SPECIAL COVERAGE
CHANDIGARH

LUDHIANA

DELHI


THE TRIBUNE SPECIALS
50 YEARS OF INDEPENDENCE

TERCENTENARY CELEBRATIONS



M A I N   N E W S

Region sizzles as power plays truant
Naveen S Garewal
Tribune News Service

Chandigarh, June 27
Rising temperatures across the region have thrown life out of gear, forcing harried citizens to protest, in hot and sultry conditions, against long and unscheduled power cuts. While both Punjab and Haryana are facing nearly 10 hours of power cuts, the Punjab government has been forced to change its office timings. Industry in the state is on the verge of closure, while farm lands have turned parched and dry, resulting in an emergency-like situation.

Strong protests by the industry in the state notwithstanding, the Punjab Government has ordered the closure of all industrial units in Ludhiana for three days a week. With all four units of the Guru Nanak Thermal Plant tripping in Bathinda due to overloading today, the situation appears grim. The people seem to have given up all hope of an early end to their woes.

Punjab Chief Minister Parkash Singh Badal has issued an appeal to the people today to bear with “the tough measures taken by the state government in the wake of power crisis due to a delayed monsoon coupled with high demand for power especially in the farm sector due to transplantation”. The demand for power in Punjab has increased to 8,170 MW today as compared to 6,083 MW at this time last year.

While towns like Mohali and Panchkula are facing an eight to nine hours’ power cut, making life hell when the mercury has crossed 44 degrees Celcius at most places, the situation in remote towns of Punjab and Haryana is even worse. There is, however, a silver lining in the meteorological office’s prediction that the monsoon may actually be only two days away. It has put the tentative date of the arrival of monsoon in this region at June 29, while clouds were expected to eclipse the sun in some parts from Monday. Hisar town in Haryana has so far been the hottest in the region with the mercury at 45.2°C. Most other towns like Chandigarh, Ludhiana, Amritsar, Jalandhar, Ambala, Karnal, etc have been recording around 42°C for the past many days.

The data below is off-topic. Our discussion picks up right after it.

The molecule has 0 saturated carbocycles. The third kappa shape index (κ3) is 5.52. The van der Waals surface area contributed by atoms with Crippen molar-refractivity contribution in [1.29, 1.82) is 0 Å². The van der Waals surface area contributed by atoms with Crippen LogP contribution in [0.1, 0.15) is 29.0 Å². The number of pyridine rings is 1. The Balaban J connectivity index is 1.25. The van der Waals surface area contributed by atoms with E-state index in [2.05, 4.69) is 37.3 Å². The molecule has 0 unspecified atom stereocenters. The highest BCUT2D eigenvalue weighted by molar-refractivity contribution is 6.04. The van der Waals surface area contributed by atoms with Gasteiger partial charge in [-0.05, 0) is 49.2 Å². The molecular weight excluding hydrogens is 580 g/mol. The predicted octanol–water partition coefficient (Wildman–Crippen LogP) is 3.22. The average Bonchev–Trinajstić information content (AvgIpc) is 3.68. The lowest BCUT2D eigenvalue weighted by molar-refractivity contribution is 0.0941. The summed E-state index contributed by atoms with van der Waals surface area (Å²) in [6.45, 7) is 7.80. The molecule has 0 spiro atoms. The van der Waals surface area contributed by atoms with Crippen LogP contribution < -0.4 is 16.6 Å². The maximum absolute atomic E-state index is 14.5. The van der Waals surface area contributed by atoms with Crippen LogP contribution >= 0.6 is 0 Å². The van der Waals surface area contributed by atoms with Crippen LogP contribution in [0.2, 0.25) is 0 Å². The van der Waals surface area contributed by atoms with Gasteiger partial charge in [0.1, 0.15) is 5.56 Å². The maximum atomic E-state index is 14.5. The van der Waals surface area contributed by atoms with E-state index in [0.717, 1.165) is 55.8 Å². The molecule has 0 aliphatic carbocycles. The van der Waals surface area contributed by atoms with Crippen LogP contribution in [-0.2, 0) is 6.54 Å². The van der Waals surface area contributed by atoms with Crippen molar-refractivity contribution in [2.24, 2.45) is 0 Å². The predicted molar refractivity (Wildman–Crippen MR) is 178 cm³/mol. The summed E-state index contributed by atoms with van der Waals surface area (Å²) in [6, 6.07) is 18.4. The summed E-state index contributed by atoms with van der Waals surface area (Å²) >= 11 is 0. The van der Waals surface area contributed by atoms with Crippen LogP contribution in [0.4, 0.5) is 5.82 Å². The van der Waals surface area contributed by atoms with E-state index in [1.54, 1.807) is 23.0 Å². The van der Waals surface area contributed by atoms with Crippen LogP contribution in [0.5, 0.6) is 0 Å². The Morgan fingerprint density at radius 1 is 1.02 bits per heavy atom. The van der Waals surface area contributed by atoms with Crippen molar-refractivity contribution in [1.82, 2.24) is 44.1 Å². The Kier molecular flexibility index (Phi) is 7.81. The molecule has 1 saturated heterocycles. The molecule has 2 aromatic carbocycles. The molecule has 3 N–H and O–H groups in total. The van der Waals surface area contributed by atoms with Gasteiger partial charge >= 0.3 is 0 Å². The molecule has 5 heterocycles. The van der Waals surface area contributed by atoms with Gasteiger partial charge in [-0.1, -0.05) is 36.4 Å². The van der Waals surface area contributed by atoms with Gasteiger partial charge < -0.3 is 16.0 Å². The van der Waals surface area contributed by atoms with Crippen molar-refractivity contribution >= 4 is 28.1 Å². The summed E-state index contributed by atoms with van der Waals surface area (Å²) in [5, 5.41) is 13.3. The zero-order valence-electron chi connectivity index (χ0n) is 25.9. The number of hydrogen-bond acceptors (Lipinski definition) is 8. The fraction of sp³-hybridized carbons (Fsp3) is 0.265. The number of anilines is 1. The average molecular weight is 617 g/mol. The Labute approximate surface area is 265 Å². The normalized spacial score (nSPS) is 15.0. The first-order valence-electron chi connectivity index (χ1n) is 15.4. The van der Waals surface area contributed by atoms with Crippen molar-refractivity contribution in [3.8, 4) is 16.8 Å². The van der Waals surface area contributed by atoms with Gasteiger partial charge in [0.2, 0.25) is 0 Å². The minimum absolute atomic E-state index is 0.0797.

Amritsar: With delayed monsoon and an intense heat wave engulfing the region, prolonged and unscheduled power cuts have made life miserable for the residents of the holy city. This has also resulted in shortage of water supply, compounding the problems being faced by the people here.

With power cuts ranging from 10-12 hours per day, trade, industry and the business community have been hit hard. Their cost of production has gone up as they have to increasingly use diesel.

Meanwhile, District Youth Congress Urban led by its president Dinesh Bassi today burnt an effigy of Chief Minister Badal and the ruling combine for its failure to bring any respite to the public by purchasing power from other states.

The SAD-BJP government had failed to provide even five-hour power supply to the farmers, says Mukhtar Singh of Rajewala village, adding that they did not require free electricity but 24-hour power supply.

Bathinda: Giving a jolt to the PSEB, which is already finding it tough to cope with the power crisis, all four units of the Guru Nanak Dev Thermal Plant (GNDTP) tripped here on Saturday.

It took more than seven hours to restore the generation at all units in their normal mode.